Background: Age-related effects on physiological stress reactions regarding changes in salivary cortisol concentration, saliva flow rate, and masticatory muscle activity, as well as the corresponding perceived mental stress and performance in response to acute stressors, have not yet been fully described.
Objective: Thus, the aim of this study was to assess the age-related variations in these variables in response to minor acute and naturalistic stressors in terms of computer tasks.
Methods: 13 aged (60-70 years old) and 13 young (20-30 years old) women with frequent practice and long experience with computer use were recruited by personal contact and flyers. The subjects were healthy and had full dental arches and no orofacial pain. The computer tasks were randomized and comprised a mentally demanding, modified Stroop colour-word test (CWT) and a less demanding reference test, both with a duration of 20 min and with equal physical demand. Visual analogue scales for global assessment of mental stress and perceived task difficulty and performance, measurements of saliva flow rate and cortisol concentration (unstimulated whole saliva), as well as surface electromyography of the temporalis and masseter muscles were used for assessment, and Spearman correlation analysis and Anova with repeated measures were used for statistical evaluation.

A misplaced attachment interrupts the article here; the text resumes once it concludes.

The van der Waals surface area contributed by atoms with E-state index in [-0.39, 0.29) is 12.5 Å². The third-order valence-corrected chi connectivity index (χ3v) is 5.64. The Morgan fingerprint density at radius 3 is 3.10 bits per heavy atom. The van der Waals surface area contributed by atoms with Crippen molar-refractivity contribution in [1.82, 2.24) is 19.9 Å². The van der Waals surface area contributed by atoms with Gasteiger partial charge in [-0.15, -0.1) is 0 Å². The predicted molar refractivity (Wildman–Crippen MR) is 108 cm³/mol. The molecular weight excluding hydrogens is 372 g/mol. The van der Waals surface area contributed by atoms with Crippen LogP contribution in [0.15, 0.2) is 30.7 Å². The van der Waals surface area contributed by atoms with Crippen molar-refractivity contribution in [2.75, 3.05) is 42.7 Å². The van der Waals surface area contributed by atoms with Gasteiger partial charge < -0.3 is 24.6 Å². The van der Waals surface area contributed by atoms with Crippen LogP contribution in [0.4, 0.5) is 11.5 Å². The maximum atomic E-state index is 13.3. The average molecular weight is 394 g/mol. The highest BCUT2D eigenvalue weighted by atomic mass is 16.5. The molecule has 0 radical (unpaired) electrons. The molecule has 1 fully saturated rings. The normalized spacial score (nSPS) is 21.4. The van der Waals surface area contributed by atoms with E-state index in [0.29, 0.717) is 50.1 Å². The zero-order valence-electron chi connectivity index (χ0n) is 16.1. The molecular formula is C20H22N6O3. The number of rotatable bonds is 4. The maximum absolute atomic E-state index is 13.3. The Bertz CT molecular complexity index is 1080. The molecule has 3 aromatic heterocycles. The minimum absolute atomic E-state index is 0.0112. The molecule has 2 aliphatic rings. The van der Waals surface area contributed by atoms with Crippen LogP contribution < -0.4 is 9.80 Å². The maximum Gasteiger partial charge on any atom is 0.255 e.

Results: The perceived task-related stress and task difficulty were significantly higher and the personal satisfaction with the task performance significantly poorer in the aged women. The cortisol concentration, indicating the stress level, showed a small, but significant increase in response to the tasks. Also the saliva flow rate increased. This response was most pronounced in the aged and during the CWT. The average electromyogram varied significantly between age groups and tasks, with higher levels and shorter relative periods with gaps in the aged women and in the CWT. In addition, the peak activity of the jaw elevator muscles at mouse clicking was significantly elevated as a form of co-activation or attention-related activity.
Conclusions: The study showed marked differences in the response to mental demands in aged as compared with young women. The mental stress, reflected by increases of salivary cortisol concentration, saliva flow rate, visual analogue scale ratings, and activity level of the jaw elevator muscles, was more pronounced in the aged women in response to the computer tasks.
Copyright 2004 S. Karger AG, Basel.